ORANGE: A CRISPR/Cas9-based genome editing toolbox for epitope tagging of endogenous proteins in neurons

Jelmer Willems, Arthur P H de Jong, Nicky Scheefhals, Eline Mertens, Lisa A E Catsburg, Rogier B Poorthuis, Fred de Winter, Joost Verhaagen, Frank J Meye, Harold D MacGillavry

Research output: Contribution to journal/periodicalArticleScientificpeer-review

68 Citations (Scopus)
136 Downloads (Pure)


The correct subcellular distribution of proteins establishes the complex morphology and function of neurons. Fluorescence microscopy techniques are invaluable to investigate subcellular protein distribution, but they suffer from the limited ability to efficiently and reliably label endogenous proteins with fluorescent probes. We developed ORANGE: Open Resource for the Application of Neuronal Genome Editing, which mediates targeted genomic integration of epitope tags in rodent dissociated neuronal culture, in organotypic slices, and in vivo. ORANGE includes a knock-in library for in-depth investigation of endogenous protein distribution, viral vectors, and a detailed two-step cloning protocol to develop knock-ins for novel targets. Using ORANGE with (live-cell) superresolution microscopy, we revealed the dynamic nanoscale organization of endogenous neurotransmitter receptors and synaptic scaffolding proteins, as well as previously uncharacterized proteins. Finally, we developed a mechanism to create multiple knock-ins in neurons, mediating multiplex imaging of endogenous proteins. Thus, ORANGE enables quantification of expression, distribution, and dynamics for virtually any protein in neurons at nanoscale resolution.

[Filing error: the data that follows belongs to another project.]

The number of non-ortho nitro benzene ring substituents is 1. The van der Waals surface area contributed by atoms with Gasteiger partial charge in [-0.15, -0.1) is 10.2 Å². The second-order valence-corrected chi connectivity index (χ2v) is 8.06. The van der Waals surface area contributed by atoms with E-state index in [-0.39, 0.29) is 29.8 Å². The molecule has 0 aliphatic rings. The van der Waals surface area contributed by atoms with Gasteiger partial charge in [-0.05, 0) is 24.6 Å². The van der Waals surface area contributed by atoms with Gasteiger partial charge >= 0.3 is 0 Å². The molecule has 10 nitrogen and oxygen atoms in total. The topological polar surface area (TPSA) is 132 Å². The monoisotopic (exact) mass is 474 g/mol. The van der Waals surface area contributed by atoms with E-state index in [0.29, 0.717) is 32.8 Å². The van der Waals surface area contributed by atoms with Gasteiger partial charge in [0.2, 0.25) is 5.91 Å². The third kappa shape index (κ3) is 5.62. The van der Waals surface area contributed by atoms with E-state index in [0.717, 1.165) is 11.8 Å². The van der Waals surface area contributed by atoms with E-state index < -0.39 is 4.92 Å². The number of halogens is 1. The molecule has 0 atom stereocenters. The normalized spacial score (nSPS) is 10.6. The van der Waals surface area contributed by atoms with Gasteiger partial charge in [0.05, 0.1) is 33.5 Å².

Original languageEnglish
Pages (from-to)e3000665
JournalPLoS Biology
Issue number4
Publication statusPublished - 13 Jan 2020


Dive into the research topics of 'ORANGE: A CRISPR/Cas9-based genome editing toolbox for epitope tagging of endogenous proteins in neurons'. Together they form a unique fingerprint.

Cite this